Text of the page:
• Fully fund the conversion of 5,000 homes throughout the province to geothermal energy, reducing monthly energy bills for homeowners by 20 to 50 per cent.
  • Ban surge pricing to save money on Hydro bills.
  • Offer a broad middle-class tax cut.
  • Restore funding to International Student Health Coverage, which the PCs cut.
  • Bring in stronger rent control.
  • Increase the Renters Tax Credit by $700.
  • Create 10,000 new Manitoba Jobs for Manitobans and stop the exodus of workers leaving Manitoba.
  • Bring in real $10/day childcare for all kids under 12 including holidays and the summer months with more flexible hours so women and parents can go back to work.
  • Stop the PCs interference in MPI and put the interests of ratepayers first.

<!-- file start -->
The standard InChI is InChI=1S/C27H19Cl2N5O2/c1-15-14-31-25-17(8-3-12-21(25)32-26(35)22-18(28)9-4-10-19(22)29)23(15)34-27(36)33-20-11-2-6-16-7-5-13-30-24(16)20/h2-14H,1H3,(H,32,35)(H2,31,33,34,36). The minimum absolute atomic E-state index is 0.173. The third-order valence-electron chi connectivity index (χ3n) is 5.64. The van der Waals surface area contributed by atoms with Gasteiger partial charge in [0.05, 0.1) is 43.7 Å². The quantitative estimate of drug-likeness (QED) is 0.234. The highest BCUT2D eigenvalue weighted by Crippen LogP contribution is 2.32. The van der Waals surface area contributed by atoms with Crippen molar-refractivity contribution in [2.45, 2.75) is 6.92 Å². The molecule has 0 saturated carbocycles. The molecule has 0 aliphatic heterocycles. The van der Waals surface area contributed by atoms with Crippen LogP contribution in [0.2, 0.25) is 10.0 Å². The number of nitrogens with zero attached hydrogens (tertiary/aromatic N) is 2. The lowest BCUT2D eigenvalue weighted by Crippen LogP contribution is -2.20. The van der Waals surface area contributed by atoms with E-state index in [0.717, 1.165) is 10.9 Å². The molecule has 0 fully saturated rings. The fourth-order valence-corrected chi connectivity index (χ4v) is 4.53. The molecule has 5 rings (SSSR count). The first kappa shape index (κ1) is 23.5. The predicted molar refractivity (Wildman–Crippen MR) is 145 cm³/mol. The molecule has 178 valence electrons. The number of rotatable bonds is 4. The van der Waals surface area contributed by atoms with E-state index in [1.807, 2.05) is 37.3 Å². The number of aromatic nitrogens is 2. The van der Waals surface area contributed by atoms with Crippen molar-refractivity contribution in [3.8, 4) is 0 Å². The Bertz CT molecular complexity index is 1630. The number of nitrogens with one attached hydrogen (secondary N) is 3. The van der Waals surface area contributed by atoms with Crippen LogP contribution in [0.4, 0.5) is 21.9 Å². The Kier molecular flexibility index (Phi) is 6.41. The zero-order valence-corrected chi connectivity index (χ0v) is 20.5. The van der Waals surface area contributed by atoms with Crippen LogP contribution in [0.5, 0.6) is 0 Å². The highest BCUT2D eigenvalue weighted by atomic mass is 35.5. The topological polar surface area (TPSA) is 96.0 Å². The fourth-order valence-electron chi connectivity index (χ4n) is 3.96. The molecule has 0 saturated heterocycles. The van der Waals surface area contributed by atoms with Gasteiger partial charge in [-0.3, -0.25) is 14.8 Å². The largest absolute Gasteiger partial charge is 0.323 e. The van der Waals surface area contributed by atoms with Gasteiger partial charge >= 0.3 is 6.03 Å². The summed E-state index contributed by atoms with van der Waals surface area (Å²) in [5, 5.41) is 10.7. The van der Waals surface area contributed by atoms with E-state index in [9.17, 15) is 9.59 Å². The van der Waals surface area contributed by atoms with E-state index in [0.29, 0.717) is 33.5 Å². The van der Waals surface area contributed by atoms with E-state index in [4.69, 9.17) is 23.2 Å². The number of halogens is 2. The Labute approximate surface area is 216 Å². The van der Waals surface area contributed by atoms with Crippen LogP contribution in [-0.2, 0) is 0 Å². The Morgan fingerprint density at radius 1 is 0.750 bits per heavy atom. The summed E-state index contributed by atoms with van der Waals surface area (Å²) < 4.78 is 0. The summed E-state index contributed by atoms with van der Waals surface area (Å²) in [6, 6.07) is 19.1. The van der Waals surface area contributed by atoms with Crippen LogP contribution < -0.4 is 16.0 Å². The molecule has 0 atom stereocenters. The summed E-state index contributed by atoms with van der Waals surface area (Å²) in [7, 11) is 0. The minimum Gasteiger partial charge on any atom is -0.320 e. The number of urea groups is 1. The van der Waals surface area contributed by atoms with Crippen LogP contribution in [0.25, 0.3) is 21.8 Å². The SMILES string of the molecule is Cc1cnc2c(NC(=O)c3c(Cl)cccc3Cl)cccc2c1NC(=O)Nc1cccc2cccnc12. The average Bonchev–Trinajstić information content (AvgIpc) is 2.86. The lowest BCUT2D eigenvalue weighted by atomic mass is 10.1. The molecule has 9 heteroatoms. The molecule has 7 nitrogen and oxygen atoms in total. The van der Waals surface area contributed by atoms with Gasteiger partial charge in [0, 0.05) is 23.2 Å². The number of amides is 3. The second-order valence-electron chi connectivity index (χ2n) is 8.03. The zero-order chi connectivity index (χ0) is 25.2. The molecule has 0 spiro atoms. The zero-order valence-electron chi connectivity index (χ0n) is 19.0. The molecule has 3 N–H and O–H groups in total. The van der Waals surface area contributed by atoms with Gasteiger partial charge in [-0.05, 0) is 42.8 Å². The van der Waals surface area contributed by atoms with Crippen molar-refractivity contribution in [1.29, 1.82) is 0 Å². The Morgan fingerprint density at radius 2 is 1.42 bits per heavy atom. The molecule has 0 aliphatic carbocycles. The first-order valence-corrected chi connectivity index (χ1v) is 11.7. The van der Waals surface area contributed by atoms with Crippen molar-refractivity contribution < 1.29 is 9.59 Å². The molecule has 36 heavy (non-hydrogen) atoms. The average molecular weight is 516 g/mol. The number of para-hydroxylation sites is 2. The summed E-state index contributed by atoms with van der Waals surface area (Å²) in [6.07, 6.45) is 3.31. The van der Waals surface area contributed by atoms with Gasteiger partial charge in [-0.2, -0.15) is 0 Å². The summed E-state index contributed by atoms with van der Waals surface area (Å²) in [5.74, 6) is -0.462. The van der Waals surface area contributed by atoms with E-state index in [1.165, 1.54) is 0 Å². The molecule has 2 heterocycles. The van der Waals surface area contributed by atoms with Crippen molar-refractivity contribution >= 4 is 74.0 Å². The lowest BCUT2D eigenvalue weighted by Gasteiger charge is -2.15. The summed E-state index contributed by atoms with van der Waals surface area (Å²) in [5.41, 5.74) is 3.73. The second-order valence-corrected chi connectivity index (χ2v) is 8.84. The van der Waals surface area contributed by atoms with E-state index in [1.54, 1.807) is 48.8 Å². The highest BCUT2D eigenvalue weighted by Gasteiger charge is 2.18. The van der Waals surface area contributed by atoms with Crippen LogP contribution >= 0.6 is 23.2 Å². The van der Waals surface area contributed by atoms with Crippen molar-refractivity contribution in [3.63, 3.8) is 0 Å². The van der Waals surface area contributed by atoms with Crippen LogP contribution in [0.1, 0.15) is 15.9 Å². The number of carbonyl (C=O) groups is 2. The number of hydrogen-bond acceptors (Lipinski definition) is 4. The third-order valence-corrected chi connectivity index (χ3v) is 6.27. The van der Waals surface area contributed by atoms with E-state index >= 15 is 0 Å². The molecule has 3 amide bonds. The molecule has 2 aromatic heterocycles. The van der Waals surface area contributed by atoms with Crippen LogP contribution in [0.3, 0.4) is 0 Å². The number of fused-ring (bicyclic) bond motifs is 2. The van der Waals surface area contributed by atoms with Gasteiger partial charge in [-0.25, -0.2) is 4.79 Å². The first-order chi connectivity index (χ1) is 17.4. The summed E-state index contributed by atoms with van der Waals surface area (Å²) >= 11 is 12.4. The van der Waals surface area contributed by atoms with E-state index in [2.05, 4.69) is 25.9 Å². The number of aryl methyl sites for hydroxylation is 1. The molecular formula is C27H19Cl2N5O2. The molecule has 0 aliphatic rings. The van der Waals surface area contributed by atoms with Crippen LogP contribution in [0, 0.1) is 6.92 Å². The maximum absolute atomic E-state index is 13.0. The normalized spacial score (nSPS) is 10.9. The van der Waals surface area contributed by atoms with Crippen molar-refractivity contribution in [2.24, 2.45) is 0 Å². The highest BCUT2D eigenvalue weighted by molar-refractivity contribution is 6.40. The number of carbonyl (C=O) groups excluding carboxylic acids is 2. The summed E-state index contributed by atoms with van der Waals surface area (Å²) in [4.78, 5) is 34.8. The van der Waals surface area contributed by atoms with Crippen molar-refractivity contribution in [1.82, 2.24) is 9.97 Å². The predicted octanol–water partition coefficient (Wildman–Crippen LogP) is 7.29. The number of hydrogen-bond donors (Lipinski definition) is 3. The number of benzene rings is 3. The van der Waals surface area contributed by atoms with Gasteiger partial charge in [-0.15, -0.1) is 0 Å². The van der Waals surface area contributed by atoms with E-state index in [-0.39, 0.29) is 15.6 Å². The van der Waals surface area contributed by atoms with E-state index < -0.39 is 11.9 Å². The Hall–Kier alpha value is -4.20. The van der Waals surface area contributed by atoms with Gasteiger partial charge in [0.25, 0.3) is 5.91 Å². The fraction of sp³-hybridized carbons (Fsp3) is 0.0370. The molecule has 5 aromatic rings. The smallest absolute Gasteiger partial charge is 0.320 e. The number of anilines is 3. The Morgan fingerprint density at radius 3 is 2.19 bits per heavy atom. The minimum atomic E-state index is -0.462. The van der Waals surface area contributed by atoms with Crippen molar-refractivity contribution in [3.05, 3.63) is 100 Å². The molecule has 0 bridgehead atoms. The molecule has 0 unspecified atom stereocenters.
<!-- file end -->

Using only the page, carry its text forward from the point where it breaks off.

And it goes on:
• Bring in a Ministerial approval process to ensure better oversight over affordable
    non-profit housing.
  • Invest in upkeep and maintenance of Manitoba Housing properties.
  •  Establish a minimum income for people over 60 and people withdisabilities.
  • Set up a provincial business development bank so businessescould access capital more easily.
  • Eliminate the top 80 per cent of education property tax rebatesthe government issues annually while continuing the rebates to thebottom 20 per cent of properties.
  • Provide stable funding for education and create a$300-million-a-year fund to pay for climate change initiatives.
  • Providing grants of up to $15,000 to seniors to retrofit their homes to enhance accessibility.
  • Improving provincial settlement services and taking away some of the financial barriers for those looking to permanently live in Manitoba.



Progressive Conservative
  • Put millions toward recruiting health-care workers.